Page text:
The ice pick carried by geologist Frank Debenham (1883-1965) during the doomed Terra Nova British Antarctic Expedition of 1910-13 sold for £22,000 (plus buyer’s premium) at Cheffins earlier this month. The estimate was just £200-400.
Extracted from Antiques Trade Gazette | Roland Arkell
Debenham was a key member of the expedition, making extensive geological and topographical surveys of the mountains and glaciers west of McMurdo Sound, but an injured knee (from playing football in the snow) meant he missed the final push for the South Pole that ended with the death of Captain Robert Scott and the four others in his party.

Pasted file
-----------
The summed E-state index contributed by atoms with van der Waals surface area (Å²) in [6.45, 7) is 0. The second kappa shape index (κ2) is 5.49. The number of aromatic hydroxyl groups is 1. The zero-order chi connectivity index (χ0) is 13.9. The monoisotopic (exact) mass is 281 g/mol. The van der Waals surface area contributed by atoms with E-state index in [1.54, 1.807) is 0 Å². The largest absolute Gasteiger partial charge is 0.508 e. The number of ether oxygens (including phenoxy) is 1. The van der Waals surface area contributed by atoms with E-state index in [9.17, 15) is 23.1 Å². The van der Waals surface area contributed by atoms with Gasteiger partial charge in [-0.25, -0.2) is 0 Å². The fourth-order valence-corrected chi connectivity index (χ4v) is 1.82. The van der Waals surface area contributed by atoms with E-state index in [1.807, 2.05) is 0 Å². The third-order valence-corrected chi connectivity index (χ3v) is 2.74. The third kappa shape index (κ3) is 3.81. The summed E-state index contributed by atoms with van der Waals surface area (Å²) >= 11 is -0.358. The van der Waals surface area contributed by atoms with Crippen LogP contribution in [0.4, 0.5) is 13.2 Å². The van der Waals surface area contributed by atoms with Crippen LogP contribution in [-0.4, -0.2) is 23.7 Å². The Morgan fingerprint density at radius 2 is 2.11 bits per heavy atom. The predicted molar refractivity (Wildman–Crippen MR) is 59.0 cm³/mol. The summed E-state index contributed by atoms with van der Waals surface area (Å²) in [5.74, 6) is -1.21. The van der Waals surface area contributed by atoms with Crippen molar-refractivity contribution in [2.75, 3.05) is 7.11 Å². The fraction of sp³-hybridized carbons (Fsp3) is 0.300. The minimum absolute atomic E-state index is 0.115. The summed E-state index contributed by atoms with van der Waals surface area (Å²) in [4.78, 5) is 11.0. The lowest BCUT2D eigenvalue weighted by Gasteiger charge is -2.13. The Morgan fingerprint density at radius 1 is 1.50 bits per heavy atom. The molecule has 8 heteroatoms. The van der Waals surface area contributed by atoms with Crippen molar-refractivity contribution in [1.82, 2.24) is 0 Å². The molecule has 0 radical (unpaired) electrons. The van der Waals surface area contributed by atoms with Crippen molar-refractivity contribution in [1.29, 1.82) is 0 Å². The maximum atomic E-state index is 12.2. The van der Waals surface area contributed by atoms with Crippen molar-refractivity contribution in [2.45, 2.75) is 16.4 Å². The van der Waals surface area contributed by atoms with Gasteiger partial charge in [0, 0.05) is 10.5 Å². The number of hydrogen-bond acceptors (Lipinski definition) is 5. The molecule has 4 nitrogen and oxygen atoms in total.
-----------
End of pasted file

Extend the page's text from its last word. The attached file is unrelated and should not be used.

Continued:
Debenham later helped found the Scott Polar Research Institute in Cambridge as a memorial, becoming its first director. He gave the 12in (30cm) hickory and iron pick as a gift to his friend and neighbour in Cambridge, Victor de la Perrelle, who then gave it to the current owner.
Luke Macdonald of Cheffins said: “The provenance of the ice pick is second-to-none and we’ve definitely seen an uplift in interest in collectors’ items from the early Arctic and Antarctic exploration.”